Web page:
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Forward Guidance, Monetary Policy Uncertainty, and the Term Premium

Listed author(s):
  • Bundick, Brent

    ()

    (Federal Reserve Bank of Kansas City)

  • Herriford, Trenton

    ()

    (Federal Reserve Bank of Kansas City)

  • Smith, Andrew Lee

    ()

    (Federal Reserve Bank of Kansas City)

We examine the macroeconomic and term-premia implications of monetary policy uncertainty shocks. Using Eurodollar options, we employ the VIX methodology to measure implied volatility about future short-term interest rates at various horizons. We identify monetary policy uncertainty shocks using the unexpected changes in this term structure of implied volatility around monetary policy announcements. {{p}} Two principal components succinctly characterize these changes around policy announcements, which have the interpretation as shocks to the level and slope of the term structure of implied interest rate volatility. We find that an unexpected decline in the slope of implied volatility lowers term premia in longer-term bond yields and leads to higher economic activity and inflation. {{p}} Our results suggest that forward guidance about future monetary policy can materially affect bond market term premia, even without large-scale asset purchases.

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Paper provided by Federal Reserve Bank of Kansas City in its series Research Working Paper with number RWP 17-7.

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Length: 34 pages
Date of creation: 12 Jul 2017
Handle: RePEc:fip:fedkrw:rwp17-07
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  1. Christina D. Romer & David H. Romer, 2004. "A New Measure of Monetary Shocks: Derivation and Implications," American Economic Review, American Economic Association, vol. 94(4), pages 1055-1084, September.
  2. Glenn D. Rudebusch & Eric T. Swanson, 2012. "The Bond Premium in a DSGE Model with Long-Run Real and Nominal Risks," American Economic Journal: Macroeconomics, American Economic Association, vol. 4(1), pages 105-143, January.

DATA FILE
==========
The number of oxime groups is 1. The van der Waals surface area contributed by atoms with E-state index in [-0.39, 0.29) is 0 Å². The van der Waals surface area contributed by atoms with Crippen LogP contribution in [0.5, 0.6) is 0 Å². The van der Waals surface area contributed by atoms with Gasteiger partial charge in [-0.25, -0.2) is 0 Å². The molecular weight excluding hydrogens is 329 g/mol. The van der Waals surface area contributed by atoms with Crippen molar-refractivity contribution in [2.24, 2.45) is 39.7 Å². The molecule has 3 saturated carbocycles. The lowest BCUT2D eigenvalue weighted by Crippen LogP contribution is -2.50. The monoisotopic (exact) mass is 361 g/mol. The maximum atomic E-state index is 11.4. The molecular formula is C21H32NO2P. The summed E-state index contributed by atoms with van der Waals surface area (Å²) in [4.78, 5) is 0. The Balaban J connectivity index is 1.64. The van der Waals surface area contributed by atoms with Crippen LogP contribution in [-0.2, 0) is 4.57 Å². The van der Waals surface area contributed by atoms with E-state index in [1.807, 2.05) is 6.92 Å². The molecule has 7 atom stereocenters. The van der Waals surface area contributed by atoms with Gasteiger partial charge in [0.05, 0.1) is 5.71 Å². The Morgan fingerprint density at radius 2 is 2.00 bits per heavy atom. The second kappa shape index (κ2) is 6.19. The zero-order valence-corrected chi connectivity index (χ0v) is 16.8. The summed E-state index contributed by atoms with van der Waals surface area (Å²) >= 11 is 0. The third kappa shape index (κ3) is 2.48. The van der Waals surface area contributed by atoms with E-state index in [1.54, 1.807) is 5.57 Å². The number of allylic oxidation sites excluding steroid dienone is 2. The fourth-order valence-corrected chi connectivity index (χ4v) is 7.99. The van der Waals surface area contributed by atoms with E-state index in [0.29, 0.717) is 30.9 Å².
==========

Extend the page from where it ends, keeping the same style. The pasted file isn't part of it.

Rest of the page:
3. Kuttner, Kenneth N., 2001. "Monetary policy surprises and interest rates: Evidence from the Fed funds futures market," Journal of Monetary Economics, Elsevier, vol. 47(3), pages 523-544, June.
  4. Nicholas Bloom, 2009. "The Impact of Uncertainty Shocks," Econometrica, Econometric Society, vol. 77(3), pages 623-685, May.
  5. Scott R. Baker & Nicholas Bloom & Steven J. Davis, 2016. "Measuring Economic Policy Uncertainty," The Quarterly Journal of Economics, Oxford University Press, vol. 131(4), pages 1593-1636.
  6. Adrian, Tobias & Crump, Richard K. & Moench, Emanuel, 2013. "Pricing the term structure with linear regressions," Journal of Financial Economics, Elsevier, vol. 110(1), pages 110-138.
  7. Weale, Martin & Wieladek, Tomasz, 2016. "What are the macroeconomic effects of asset purchases?," Journal of Monetary Economics, Elsevier, vol. 79(C), pages 81-93.
  8. Joseph Gagnon & Matthew Raskin & Julie Remache & Brian Sack, 2011. "The Financial Market Effects of the Federal Reserve's Large-Scale Asset Purchases," International Journal of Central Banking, International Journal of Central Banking, vol. 7(1), pages 3-43, March.
  9. Don H. Kim & Jonathan H. Wright, 2005. "An arbitrage-free three-factor term structure model and the recent behavior of long-term yields and distant-horizon forward rates," Finance and Economics Discussion Series 2005-33, Board of Governors of the Federal Reserve System (U.S.).
  10. Olivier Coibion, 2012. "Are the Effects of Monetary Policy Shocks Big or Small?," American Economic Journal: Macroeconomics, American Economic Association, vol. 4(2), pages 1-32, April.
  11. Michael Woodford, 2012. "Methods of policy accommodation at the interest-rate lower bound," Proceedings - Economic Policy Symposium - Jackson Hole, Federal Reserve Bank of Kansas City, pages 185-288.
  12. Barakchian, S. Mahdi & Crowe, Christopher, 2013. "Monetary policy matters: Evidence from new shocks data," Journal of Monetary Economics, Elsevier, vol. 60(8), pages 950-966.
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